In my opinion there exists, however, one fundamental issue with Ayn Rands philosophy; similar to the CBS article, however, this is also based on morality. I believe Rand has some extremely interesting arguments and I believe it is immensely valuable that Ayn Rand has pointed us to the ‘horror of Robin Hood’. However, I believe that there are definitely people who are in need of assistance, and I personally believe that they should be helped. Ayn Rand does not touch on this issue and, as such, as long as this issue is not properly dealt with, her philosophy cannot be put into practice entirely, in my opinion.
I also do not know how to find a solution for this gap in Ayn Rand’s philosophy. If you do have theory, please let me know in the comments.
By now you will most likely have come to understand why Ayn Rand was such a controversial author and philosopher. Rand was not afraid to condemn ideas which most of our societies consider to be sacred: giving to those in need, making sacrifices for the public good, etc… Even the believe that Robin Hood was a virtues person is not spared by Rand.
Although one might be inclined not to agree entirely with the ideas presented by Ayn Rand, I believe that there is at least on important lesson which we can take away from her philosophy, even if we do not agree with Rand at all: be careful when someone asks you to make sacrifices for the public good. This should not be done because the public good is not an important value, but because those that claim to be acting in favour of the common good might have some selfish motives.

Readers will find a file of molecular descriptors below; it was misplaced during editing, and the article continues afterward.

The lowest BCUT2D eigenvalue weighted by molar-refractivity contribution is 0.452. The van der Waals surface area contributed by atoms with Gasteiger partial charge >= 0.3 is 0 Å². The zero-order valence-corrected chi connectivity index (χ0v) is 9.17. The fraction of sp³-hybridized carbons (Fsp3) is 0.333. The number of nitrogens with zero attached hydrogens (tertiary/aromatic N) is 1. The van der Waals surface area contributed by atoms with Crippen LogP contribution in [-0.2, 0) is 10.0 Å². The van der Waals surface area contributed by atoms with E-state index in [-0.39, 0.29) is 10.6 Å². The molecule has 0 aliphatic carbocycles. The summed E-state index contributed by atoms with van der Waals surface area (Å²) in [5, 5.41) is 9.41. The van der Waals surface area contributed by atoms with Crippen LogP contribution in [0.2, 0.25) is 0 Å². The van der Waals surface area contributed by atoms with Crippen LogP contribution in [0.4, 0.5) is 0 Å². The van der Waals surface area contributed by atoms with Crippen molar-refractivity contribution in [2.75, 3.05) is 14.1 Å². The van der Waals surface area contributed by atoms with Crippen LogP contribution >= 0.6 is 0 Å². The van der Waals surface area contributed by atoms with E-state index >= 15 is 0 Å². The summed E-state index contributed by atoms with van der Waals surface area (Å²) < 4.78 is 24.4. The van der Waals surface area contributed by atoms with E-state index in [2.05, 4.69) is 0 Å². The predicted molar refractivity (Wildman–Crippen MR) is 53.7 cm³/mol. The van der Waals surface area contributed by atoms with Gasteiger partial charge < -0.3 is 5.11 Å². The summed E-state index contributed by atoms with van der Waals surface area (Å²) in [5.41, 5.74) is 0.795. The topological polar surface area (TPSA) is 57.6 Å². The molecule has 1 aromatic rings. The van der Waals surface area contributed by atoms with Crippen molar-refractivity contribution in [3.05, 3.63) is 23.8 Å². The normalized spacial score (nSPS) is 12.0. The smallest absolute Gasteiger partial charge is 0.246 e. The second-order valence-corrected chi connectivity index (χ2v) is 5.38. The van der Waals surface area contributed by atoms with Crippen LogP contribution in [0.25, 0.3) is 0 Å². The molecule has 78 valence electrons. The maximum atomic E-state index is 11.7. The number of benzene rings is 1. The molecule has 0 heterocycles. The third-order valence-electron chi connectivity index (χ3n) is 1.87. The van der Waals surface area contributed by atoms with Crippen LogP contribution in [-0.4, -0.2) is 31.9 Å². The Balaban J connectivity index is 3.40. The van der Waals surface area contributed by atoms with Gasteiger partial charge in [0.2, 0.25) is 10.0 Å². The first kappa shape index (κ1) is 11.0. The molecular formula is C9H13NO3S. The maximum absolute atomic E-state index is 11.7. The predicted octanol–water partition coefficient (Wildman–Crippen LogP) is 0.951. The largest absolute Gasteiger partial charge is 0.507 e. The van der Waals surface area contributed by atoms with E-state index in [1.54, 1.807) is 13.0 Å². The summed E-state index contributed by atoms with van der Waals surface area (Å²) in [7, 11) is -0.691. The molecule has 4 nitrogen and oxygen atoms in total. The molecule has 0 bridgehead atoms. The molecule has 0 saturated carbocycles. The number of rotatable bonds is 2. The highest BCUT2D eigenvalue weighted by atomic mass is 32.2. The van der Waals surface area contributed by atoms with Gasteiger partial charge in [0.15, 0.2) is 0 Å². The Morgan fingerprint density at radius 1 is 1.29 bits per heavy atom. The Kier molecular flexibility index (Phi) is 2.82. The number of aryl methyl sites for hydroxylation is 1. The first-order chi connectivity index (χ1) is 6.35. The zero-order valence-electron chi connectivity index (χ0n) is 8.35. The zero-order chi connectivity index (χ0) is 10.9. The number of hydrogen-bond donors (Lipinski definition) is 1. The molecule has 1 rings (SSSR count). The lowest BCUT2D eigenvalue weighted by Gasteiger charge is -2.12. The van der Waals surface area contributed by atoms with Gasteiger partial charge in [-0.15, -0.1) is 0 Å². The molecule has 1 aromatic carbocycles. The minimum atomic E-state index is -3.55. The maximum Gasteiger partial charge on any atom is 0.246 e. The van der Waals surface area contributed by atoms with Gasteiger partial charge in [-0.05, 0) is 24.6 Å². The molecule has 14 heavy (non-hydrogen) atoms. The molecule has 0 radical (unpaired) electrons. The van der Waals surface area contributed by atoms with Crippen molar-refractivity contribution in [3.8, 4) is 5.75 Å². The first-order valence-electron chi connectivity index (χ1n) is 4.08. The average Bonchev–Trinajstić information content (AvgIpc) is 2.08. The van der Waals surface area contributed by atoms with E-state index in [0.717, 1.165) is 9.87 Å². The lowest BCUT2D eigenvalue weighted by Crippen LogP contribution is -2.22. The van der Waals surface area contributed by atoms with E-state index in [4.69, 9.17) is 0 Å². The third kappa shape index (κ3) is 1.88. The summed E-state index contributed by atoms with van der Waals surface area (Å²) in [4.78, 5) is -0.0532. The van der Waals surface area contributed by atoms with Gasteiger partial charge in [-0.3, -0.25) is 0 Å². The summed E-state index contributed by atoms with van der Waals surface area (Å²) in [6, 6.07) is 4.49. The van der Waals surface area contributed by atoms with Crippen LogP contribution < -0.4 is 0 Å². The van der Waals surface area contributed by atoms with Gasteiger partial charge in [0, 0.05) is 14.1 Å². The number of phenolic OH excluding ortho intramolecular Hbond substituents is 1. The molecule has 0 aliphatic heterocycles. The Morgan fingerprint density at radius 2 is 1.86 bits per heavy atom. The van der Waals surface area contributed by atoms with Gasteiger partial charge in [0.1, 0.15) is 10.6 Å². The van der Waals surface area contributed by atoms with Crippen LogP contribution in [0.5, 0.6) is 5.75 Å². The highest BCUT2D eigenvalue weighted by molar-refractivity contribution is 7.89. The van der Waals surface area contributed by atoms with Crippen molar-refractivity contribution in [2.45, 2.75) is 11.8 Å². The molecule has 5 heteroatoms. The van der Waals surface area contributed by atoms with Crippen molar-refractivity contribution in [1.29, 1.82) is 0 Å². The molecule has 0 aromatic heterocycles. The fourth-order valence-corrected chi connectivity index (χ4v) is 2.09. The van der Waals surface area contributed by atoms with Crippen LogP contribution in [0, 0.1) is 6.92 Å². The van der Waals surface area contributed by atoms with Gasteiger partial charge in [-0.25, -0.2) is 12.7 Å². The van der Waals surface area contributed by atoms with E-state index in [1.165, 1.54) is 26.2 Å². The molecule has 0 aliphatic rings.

As a I mentioned previously, I believe that Rand was influenced by one of Friedrich Nietzsche’s ideas presented in Thus Spoke Zarathustra. Nietzsche called those who preach for more equality tarantulas because, according to Nietzsche, they are often merely jealous because of their own lack of power: “’Vengeance will we use, and insult, against all who are not like us’ – thus do the tarantula-hearts pledge themselves. ‘And “Will to Equality” – that itself shall henceforth be the name of virtue; and against all that hath power will we raise and outcry!’” (Thus Spoke Zarathustra, p.97) However, as soon as these Tarantulas were to acquire power, they would abuse it even more than those whom they previously deplored: “And when they call themselves ‘the good and just’, forget not that for them to be Pharisees, nothing is lacking but – power!” (p.98)
““Dagny, how did you do it? How did you manage to remain untangled?”
“By holding to just one rule.”
“To place noting – nothing – above the verdict of my own mind.”” (p.816)
Thank you for reading!